Can a security system really help make your workplace healthier and safer?
Seemingly, the continuing threat of the Coronavirus is something that may be around for some time into the future. And while many are holding out hope of a vaccine to get life back to normal, there is speculation that maybe things might not get quite back to the way they were completely anytime soon.
While we all hold hope that dining out with families and friends at cafes and restaurants will soon be the norm again, the way we interact in the workplace may have changed for good. Coming to work when feeling sick or ill may no longer be acceptable. The hygiene practices of staff and visitors may have to be much more closely scrutinised and monitored. And could we have seen the death of Friday afternoon work drinks with shared nibble plates 😧!
Many businesses are not only changing the way they operate due to the current restrictions but are preparing for what may become the new ‘normal’. Thankfully, technology (and in particular technology in security systems) can play a large part in assisting businesses make this transition. Here’s our list of some of those latest security technologies that have been helping make workplaces safer, not only during this pandemic, but long into the future:
Thermal imaging cameras have been used in video surveillance systems for detecting the body heat patterns of intruders (or escapees) from long distances and in total darkness for a long time now. But whereas they were once just the domain of military bases, airports, and prisons due to the high price tag, they are now far more commonly available and widely used due to advances in technology and a drop in price. And during this pandemic they are being adapted to screen visitors entering a building for elevated body temperatures, which can be a key indicator for someone who is unwell or suffering a fever.
There’s a lot of conjecture in the security industry at the moment about how accurate this thermal screening technology is, with some camera manufacturers claiming to have a measurement of accuracy of ± 0.3C. But that’s in a perfect testing environment with a constant backdrop temperature. And as we all know, in real life nothing is that perfect and this method of fever screening can lead to a lot of false positives. However, it can be used to great effect in high traffic areas to alert staff that a secondary and more accurate medical test my need to be carried out on someone before they enter the building.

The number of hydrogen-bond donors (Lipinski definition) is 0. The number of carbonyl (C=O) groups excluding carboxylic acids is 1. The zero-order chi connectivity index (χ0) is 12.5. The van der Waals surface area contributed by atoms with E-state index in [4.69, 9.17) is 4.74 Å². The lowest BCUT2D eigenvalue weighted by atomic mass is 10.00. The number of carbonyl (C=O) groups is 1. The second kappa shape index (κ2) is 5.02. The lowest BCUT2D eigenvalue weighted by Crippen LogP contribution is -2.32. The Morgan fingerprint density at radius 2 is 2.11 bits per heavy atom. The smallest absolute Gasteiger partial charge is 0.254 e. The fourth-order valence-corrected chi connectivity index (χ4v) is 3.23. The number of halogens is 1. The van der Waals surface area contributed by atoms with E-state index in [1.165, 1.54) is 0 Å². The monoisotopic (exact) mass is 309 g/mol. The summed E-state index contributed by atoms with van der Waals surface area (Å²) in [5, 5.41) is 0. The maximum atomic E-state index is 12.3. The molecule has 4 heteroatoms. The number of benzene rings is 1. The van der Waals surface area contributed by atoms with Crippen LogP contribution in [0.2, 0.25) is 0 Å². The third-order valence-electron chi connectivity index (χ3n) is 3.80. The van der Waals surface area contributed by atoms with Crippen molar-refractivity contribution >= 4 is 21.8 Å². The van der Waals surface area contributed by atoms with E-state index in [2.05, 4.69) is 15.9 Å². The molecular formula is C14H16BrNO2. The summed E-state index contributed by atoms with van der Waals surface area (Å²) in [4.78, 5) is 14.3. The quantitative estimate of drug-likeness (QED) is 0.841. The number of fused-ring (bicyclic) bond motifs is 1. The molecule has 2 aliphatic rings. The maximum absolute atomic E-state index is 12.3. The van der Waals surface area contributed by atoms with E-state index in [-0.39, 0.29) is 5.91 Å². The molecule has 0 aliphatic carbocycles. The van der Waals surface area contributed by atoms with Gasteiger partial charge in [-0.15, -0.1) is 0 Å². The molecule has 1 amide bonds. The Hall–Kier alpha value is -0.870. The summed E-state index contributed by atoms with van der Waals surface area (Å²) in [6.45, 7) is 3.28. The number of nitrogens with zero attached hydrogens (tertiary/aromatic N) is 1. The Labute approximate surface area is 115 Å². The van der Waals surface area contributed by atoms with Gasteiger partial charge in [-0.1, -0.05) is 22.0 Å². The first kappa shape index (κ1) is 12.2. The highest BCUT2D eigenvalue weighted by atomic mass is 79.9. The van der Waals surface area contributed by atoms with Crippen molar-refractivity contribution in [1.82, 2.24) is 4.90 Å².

Whilst we’re sure you agree, we certainly hope that the wearing of masks out in public is not here to stay, but maybe the requirement for them in the workplace has changed for good. Much like how high-visibility clothing is now mandatory in construction sites, or how hair nets must be worn in food production area, maybe masks will become commonplace in some areas.
Again, video surveillance cameras can play a critical role in ensuring that the correct PPE (personal protective equipment) such as masks are used in and around the workplace. Video analytics and deep learning AI cameras can be used to immediately detect if someone is entering an area without a mask. And then an action can be created such as emailing a member of staff a screen shot of the person to let them know of break the in protocol, or activating a speaker to sound a friendly reminder to wear the correct PPE in the area that they are about to enter. Or an operator of a CCTV system can efficiently search video footage filtering out anyone who was wearing a mask and identifying those who weren’t.
The current pandemic has highlighted the need for improved hygiene in and around the workplace, washing and sanitising hands and being careful about what you touch. So arguably the less things that must be touched during the course of a day is desirable. But what about the entrance into a building, or an office door, how do you stop you and every other member of the work force making contact multiple times a day?
This is where security technology can also play a crucial role in increased hygiene practices. Mobile phones with Bluetooth technology, or facial recognition cameras can be used to provide secure and contactless entry into and throughout a workplace. Replacing the traditional access card, PIN code or lock & key method, all of which require contact of some kind. And contactless exit buttons and motion detectors can be used to replace handles and pushbuttons for providing egress out of a building.
Many workplaces are restricted to the numbers of staff or visitors they are allowed onto site at any one time and are having to use up additional resources to scrupulously monitor foot traffic (typically using hand held head-counters – think of the little clickers doorman use at the entrance to nightclubs). But CCTV technology using video analytics and deep learning AI (artificial intelligence) can be easily and quickly implemented to provide a more efficient and accurate count of personnel in a building. The smarts in these cameras can be used to count how many people have entered or exited a building, providing a real-time tally of the number of people onsite. Thresholds and parameters can be set so that key staff are emailed an alert if there are too many people onsite, or a display screen can be used to tell new arrivals to wait before entering until someone else departs.
At Red Flag System we’re specialists in commercial security solutions. If you have concerns over how you can better protect the safety and wellbeing of the staff and visitors that come to your workplace, feel free to give us a call on 1300 685 504 to see if we have a security solution that can help you and you business.
1300 685 504
Get in touch with us
Request a call back
Proud members of ASIAL and we share their commitment to promoting standards and raising the level of professionalism within the security industry